PHUKET: Tiger Kingdom has suffered a mauling by the People for the Ethical Treatment of Animals (PETA) in the aftermath of an attack on Australian tourist Paul Goudie at the Phuket animal park.
The dangers of entering a cage of tigers remain obvious and a spokesperson for Tiger Kingdom told Phuketwan yesterday that all necessary information was supplied to tourists before entry.
''At every gate, tourists are told about tiger behavior and how tourists should behave,'' the spokesperson said. ''This was an accident.''
Paul Goudie, a 49-year-old truck driver from Werribee, near Melbourne, certainly placed no blame on the tiger or handlers at Tiger Kingdom after the mauling on Tuesday.
The staff were ''absolutely fantastic,'' he said. Phuketwan broke the story on Wednesday and was first soon after with an exclusive interview with Mr Goudie.
The one remaining concern we have is whether Tiger Kingdom would have publicly revealed the mauling if Phuketwan hadn't reported what happened.
Tiger Kingdom initially declined to respond to Phuketwan questions on Wednesday and a staffer actively tried to prevent reporters interviewing Mr Goudie in a Phuket hospital later that day, despite Mr Goudie's willingness to make his story public.
At the time he was awaiting surgery at a Phuket hospital on bite wounds to a leg and his stomach. He expects to make a full recovery.
Other media on Phuket also wanted to report the story but were herded away when the opportunity arose to speak to Mr Goudie in an apparent attempt to keep the incident quiet and the ripples from it as calm as possible.
PETA meanwhile has latched onto the treatment of tigers in captivity and emotively attempted to score points from the incident.
A major question is just where tigers can be expected to survive in the wild now that their natural environment has been almost completely destroyed.
PETA also assumes that the big cats in captivity are not happy, which is something nobody can say with certainty.
Whether the tigers should be on display for private profit or kept in a government-sanctioned facility is another issue. The Tiger Kingdom creatures are well-fed and appear to be kept in perfect health.
The reason for the attack could be that the tiger thought the handlers were in danger when Mr Goudie, who has pins in an ankle, needed help standing up, or as Mr Goudie suggested, the tiger could smell a touch of elephant from a trek he made before visiting Tiger Kingdom.
Tiger Kingdom has temporarily closed the big cat cage, which holds five adult tigers, but the attraction remains open so tourists can visit cats in two other enclosures, the smaller and smallest cats.
The tiger tourist park on Phuket has been an instant success since opening last year. The unusual attack - we believe it's unusual because no attacks have been previously reported - is not likely to stop visitor arrivals.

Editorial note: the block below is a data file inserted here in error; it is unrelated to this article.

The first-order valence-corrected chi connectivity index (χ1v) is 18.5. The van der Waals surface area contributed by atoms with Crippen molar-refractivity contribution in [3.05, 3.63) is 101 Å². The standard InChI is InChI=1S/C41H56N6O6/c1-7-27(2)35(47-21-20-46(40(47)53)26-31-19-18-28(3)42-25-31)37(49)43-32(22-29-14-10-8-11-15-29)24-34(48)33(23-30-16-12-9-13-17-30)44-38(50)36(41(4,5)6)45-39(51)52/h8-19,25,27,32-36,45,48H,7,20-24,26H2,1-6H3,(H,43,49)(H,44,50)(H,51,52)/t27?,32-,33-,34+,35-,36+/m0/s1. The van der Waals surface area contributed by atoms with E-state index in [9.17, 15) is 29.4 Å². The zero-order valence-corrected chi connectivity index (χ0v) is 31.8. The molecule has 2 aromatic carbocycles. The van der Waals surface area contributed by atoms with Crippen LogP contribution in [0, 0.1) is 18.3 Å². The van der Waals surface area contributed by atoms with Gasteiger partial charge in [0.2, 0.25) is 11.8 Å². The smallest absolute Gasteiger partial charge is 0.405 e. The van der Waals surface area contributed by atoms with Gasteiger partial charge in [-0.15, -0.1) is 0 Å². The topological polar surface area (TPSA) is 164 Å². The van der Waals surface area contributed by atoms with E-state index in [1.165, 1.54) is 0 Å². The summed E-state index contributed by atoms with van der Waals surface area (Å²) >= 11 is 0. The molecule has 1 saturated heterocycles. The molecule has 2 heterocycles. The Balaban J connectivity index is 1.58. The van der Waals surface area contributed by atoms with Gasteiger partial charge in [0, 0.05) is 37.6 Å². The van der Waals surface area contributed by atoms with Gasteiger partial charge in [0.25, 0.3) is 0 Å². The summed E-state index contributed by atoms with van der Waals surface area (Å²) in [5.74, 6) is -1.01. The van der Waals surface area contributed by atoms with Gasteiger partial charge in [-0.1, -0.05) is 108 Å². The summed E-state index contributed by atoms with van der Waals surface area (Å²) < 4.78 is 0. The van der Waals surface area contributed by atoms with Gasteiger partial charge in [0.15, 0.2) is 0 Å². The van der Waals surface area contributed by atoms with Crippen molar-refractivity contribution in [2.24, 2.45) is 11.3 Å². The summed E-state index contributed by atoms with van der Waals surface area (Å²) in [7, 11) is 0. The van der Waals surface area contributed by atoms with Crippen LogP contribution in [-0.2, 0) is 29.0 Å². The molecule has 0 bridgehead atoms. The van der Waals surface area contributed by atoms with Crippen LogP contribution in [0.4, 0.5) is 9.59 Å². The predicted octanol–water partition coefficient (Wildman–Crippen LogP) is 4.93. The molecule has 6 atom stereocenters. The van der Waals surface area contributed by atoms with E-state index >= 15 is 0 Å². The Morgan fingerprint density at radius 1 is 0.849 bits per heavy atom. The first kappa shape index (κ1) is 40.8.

What Phuketwan believes Tiger Kingdom needs to clarify is whether the mauling of Mr Goudie is the first incident of its kind and what will change at the attraction to make sure there are no more attacks.
The media does not need to be fed in captivity the way the tigers are fed chickens. Simply stating the truth openly will do.
Tourists who will come to see and pet the tigers deserve to be treated honestly in response to the faith that Mr Goudie obviously had - and still has - in Tiger Kingdom.
A decision clearly needs to be made about the fate of the tigers in the Big Cat enclosure. If public access resumes, what measures will be put in place to ensure the improved safety of visitors?
The next time Phuketwan calls asking to interview a senior manager at Tiger Kingdom will reveal whether the facility has adopted a more open approach.
PETA's statement is published below with the rider that most of what's said remains emotive, exaggerated and, in some aspects, unproven:
People for the Ethical Treatment of Animals
An Australian man has been seriously injured by a male tiger at Tiger Kingdom in Phuket. And of course this is just the latest in a long list of such incidents around the world.
Tiger Kingdom - which has long been the subject of intense scrutiny for its treatment of the animals imprisoned within its walls - gives people the warped idea that these animals are little more than cuddly kitties who can be used and abused for our entertainment.
But captivity does not extinguish all the genetic drives that tigers are meant to follow. Attacks by captive big cats on people - which occur with staggering regularity - illustrate the profound level of stress, anxiety and agitation these animals experience every day of their lives.
Captivity is a living hell for them. In captivity, they cannot engage in any of the activities that give their lives meaning. No animal can thrive in such an artificial and stressful environment.
PETA hopes that this incident will help educate more tourists about the plight of tigers and other animals used for ''entertainment'' and make them think twice before visiting shows and facilities that use exotic animals.